When Heaven Is Leaven and God Is a Woman – July 26

A sermon based on Matthew 13:31-33, 44-52 KJV

given at Mount Vernon, Ohio on July 26, 2020

by Rev. Scott Elliott


Two weeks ago, I mentioned that I think  words in the Gospels that scholars can trace back directly to Jesus are very Holy. They are literally a part of what Jesus taught and they can lead us to Jesus’ Way.  “The Parable of the Leaven” in the Lectionary text for today that Laura just read so well is considered by most scholars to be traceable back to Jesus. It is one of his stories.  So just like two weeks ago,  I am pretty excited about looking at this very Holy parable that Jesus’ told. The parable is very short –it’s Jesus’ shortest. It’s a small part of our Gospel lesson but in large part I am going to focus on it today.  I am going to read it a couple of times as we consider it.

We are using the King James Version today because it is a more accurate translation of the wording Jesus’ used–  and HIS audience heard:

“The kingdom of heaven is like unto leaven, which a woman took, and hid in three measures of meal, till the whole was leavened.”

This may seem off topic– but stick with me– whenever I hear any translation of  “The Parable of the Leaven” I think of my days mixing dough as a prep cook and manager in pizza parlors.  One of my jobs was to make pizza dough.   Pizza parlor dough requires yeast, a form of leaven.  It also requires exactly three measures of flour,  which is fifty pounds. I put a packet of yeast in a giant Hobart mixer bowl with some water. After the yeast fermented I emptied a fifty-pound bag of flour into the bowl and I mixed it.  To modern ears that pretty much sounds like what the woman is said to have done in our lesson. And it is even described in the more modern translations as sounding precisely like what I did.  Here’s the New Revised Standard Version:

“The kingdom of heaven is like yeast that a woman took and mixed in with three measures of flour until all of it was leavened.”

Sure sounds like I did exactly that, right?  I took yeast and mixed it in with that same amount of flour until all of the flour was leavened. Whether that makes pizza a Biblical food, or not,  could be the subject of another sermon, but today we are going to dig deep into the meanings of the wording Jesus likely used in his parable and try to tease out meaning from his context for us in ours.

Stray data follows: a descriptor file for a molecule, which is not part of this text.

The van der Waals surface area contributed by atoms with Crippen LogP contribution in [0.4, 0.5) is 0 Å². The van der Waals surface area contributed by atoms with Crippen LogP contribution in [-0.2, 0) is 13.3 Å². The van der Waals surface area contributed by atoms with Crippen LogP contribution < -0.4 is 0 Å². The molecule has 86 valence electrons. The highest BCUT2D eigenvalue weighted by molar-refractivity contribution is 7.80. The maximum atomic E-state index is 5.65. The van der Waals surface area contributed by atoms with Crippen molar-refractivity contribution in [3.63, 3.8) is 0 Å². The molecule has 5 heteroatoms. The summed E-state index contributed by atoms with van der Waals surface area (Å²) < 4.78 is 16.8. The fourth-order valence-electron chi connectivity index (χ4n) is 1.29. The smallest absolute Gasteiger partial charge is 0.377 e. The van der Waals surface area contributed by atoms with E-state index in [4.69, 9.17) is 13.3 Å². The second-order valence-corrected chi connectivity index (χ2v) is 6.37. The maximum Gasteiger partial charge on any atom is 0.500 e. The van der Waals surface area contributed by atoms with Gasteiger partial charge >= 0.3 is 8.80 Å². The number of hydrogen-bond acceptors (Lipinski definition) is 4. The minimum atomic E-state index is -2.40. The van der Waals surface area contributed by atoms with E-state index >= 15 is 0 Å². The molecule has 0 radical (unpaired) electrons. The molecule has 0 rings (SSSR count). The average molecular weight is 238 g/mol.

So, let’s listen again to the King James Version and notice this time how Jesus does not say yeast, but leaven.  And also note how the woman baker is said to hide the leaven in meal– meal is wheat flour.  “Leaven”  and the woman hiding leaven are important parts of the story that we miss in the NRSV and other modern translations.  Alright, here’s the King James Version one more time:

“The kingdom of heaven is like unto leaven, which a woman took, and hid in three measures of meal, till the whole was leavened.”

So, what do we do with the message that God’s realm is like leaven hidden by a woman in fifty pounds of meal?  What does that mean?  Does it mean anything holy?

I mentioned two weeks ago that Jesus’ parables are meant to tease the mind. It helps if we try and put ourselves in the mind set of Jesus’ audience, their minds are the ones Jesus first sought to tease.  So, it can help to think like they did, as best we can. To get to the ancient mind set we need to understand that my mixing yeast and flour in a pizza parlor was not in reality much at all like how a woman in First Century Palestine would have done it.  She made the leaven from scratch. She ground the flour by hand. She mixed the fifty pounds of flour by hand.

I bought the yeast and flour and put it in an industrial sized mixer that churned it with relative ease at the push of button. When it was done, I wrestle the fifty pounds of dough into a plastic bag and placed it in a container in a walk-in cooler to rise.  Often the dough rose up so big in the walk-in that it would fall out of the container and I’d have to wrestle with much bigger lump of dough to get back in.  Having made literally tons of that dough in fifty-pound batches in a giant electric mixer, I cannot conceive one person – male or female–  being able to mix a single fifty-pound batch of dough by hand all at once. They have to do it piece meal

Of course, it is a female in the story who spreads the kingdom of heaven out in the parable. In the context of First Century Palestine she would have been understood as a peasant woman, that’s who ground and mixed flour. She’s an ordinary woman, but she is doing extraordinary things– as Jesus tells us heaven is in her hands. Heaven is the leaven that she hides in an exceptionally generous amount of flour.

Fifty pounds of leavened flour is far too large to make just daily bread for herself or even her family. Fifty pounds of leavened dough risen large is a lot of potential bread– I cannot emphasize that enough. An adult can probably hand mix upwards to about two pounds of flour at a time which makes a very hefty loaf but it’s only a small portion of the dough. So, the audience in Jesus’ day understood the woman in the parable would have had to mix and knead for hours, and that she was making more than she needed, she was making this for others.

As I eluded to already, the woman would have had to first grind wheat berries for hours to get the fifty pounds of flour before she started mixing. All of this labor-intensive dough preparation from scratch, in the hands of an ordinary woman, would have been in the minds of Jesus and his audience when he told the parable. We miss that in our mind set. And there is something else we miss, back in Jesus’ day bakers did not have yeast in packets like I dumped in the mixer. Bakers used fermenting dough as leaven, what we call “sour dough.” The baker saved dough from an older batch, let it go sour and then worked it into subsequent batches to get the bread to rise.